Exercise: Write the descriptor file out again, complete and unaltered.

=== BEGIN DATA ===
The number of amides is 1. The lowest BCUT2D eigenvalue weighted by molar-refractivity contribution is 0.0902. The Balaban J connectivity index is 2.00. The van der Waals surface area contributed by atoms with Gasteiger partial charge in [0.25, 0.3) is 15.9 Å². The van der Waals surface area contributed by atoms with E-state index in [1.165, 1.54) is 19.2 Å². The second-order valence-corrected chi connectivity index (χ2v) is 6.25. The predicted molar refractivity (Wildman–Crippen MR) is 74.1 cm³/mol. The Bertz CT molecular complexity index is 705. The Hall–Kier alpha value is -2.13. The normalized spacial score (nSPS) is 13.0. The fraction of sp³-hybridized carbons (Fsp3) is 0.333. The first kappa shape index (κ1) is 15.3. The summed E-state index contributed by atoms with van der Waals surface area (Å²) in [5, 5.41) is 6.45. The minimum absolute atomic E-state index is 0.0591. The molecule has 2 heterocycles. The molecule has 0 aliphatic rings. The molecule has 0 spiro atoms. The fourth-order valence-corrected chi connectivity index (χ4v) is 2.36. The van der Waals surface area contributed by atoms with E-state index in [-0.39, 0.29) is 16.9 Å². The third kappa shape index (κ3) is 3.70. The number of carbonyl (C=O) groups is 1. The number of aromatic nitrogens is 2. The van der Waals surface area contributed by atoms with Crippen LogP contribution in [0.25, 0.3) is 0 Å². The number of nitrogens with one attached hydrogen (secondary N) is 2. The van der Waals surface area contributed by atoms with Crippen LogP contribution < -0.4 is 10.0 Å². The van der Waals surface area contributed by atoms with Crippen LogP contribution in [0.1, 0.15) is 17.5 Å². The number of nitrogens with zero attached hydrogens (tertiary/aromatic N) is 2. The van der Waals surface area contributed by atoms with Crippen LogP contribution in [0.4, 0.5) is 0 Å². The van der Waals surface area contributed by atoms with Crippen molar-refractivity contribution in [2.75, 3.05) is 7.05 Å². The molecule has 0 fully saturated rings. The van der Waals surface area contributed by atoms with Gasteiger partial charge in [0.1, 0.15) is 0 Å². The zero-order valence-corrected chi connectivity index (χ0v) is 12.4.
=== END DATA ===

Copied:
The number of amides is 1. The lowest BCUT2D eigenvalue weighted by molar-refractivity contribution is 0.0902. The Balaban J connectivity index is 2.00. The van der Waals surface area contributed by atoms with Gasteiger partial charge in [0.25, 0.3) is 15.9 Å². The van der Waals surface area contributed by atoms with E-state index in [1.165, 1.54) is 19.2 Å². The second-order valence-corrected chi connectivity index (χ2v) is 6.25. The predicted molar refractivity (Wildman–Crippen MR) is 74.1 cm³/mol. The Bertz CT molecular complexity index is 705. The Hall–Kier alpha value is -2.13. The normalized spacial score (nSPS) is 13.0. The fraction of sp³-hybridized carbons (Fsp3) is 0.333. The first kappa shape index (κ1) is 15.3. The summed E-state index contributed by atoms with van der Waals surface area (Å²) in [5, 5.41) is 6.45. The minimum absolute atomic E-state index is 0.0591. The molecule has 2 heterocycles. The molecule has 0 aliphatic rings. The molecule has 0 spiro atoms. The fourth-order valence-corrected chi connectivity index (χ4v) is 2.36. The van der Waals surface area contributed by atoms with E-state index in [-0.39, 0.29) is 16.9 Å². The third kappa shape index (κ3) is 3.70. The number of carbonyl (C=O) groups is 1. The number of aromatic nitrogens is 2. The van der Waals surface area contributed by atoms with Crippen LogP contribution in [0.25, 0.3) is 0 Å². The number of nitrogens with one attached hydrogen (secondary N) is 2. The van der Waals surface area contributed by atoms with Crippen LogP contribution < -0.4 is 10.0 Å². The van der Waals surface area contributed by atoms with Crippen LogP contribution in [0.1, 0.15) is 17.5 Å². The number of nitrogens with zero attached hydrogens (tertiary/aromatic N) is 2. The van der Waals surface area contributed by atoms with Crippen LogP contribution in [0.4, 0.5) is 0 Å². The van der Waals surface area contributed by atoms with Crippen molar-refractivity contribution in [2.75, 3.05) is 7.05 Å². The molecule has 0 fully saturated rings. The van der Waals surface area contributed by atoms with Gasteiger partial charge in [0.1, 0.15) is 0 Å². The zero-order valence-corrected chi connectivity index (χ0v) is 12.4.